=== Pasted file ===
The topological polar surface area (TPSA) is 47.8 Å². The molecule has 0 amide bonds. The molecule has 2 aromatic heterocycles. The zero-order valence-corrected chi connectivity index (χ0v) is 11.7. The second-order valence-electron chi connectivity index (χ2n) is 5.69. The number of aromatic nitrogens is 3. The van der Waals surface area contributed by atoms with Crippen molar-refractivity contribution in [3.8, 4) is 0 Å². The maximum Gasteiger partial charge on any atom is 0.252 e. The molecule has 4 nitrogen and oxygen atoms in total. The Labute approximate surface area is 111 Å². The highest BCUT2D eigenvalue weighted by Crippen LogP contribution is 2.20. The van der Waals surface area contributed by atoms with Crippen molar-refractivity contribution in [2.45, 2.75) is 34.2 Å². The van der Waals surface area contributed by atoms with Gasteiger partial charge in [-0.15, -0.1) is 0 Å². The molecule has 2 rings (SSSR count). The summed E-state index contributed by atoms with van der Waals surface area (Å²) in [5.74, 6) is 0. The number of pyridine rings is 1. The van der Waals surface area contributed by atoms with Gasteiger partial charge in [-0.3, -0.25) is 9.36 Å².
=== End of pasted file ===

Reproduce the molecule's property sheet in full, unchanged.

The topological polar surface area (TPSA) is 47.8 Å². The molecule has 0 amide bonds. The molecule has 2 aromatic heterocycles. The zero-order valence-corrected chi connectivity index (χ0v) is 11.7. The second-order valence-electron chi connectivity index (χ2n) is 5.69. The number of aromatic nitrogens is 3. The van der Waals surface area contributed by atoms with Crippen molar-refractivity contribution in [3.8, 4) is 0 Å². The maximum Gasteiger partial charge on any atom is 0.252 e. The molecule has 4 nitrogen and oxygen atoms in total. The Labute approximate surface area is 111 Å². The highest BCUT2D eigenvalue weighted by Crippen LogP contribution is 2.20. The van der Waals surface area contributed by atoms with Crippen molar-refractivity contribution in [2.45, 2.75) is 34.2 Å². The van der Waals surface area contributed by atoms with Gasteiger partial charge in [-0.15, -0.1) is 0 Å². The molecule has 2 rings (SSSR count). The summed E-state index contributed by atoms with van der Waals surface area (Å²) in [5.74, 6) is 0. The number of pyridine rings is 1. The van der Waals surface area contributed by atoms with Gasteiger partial charge in [-0.3, -0.25) is 9.36 Å².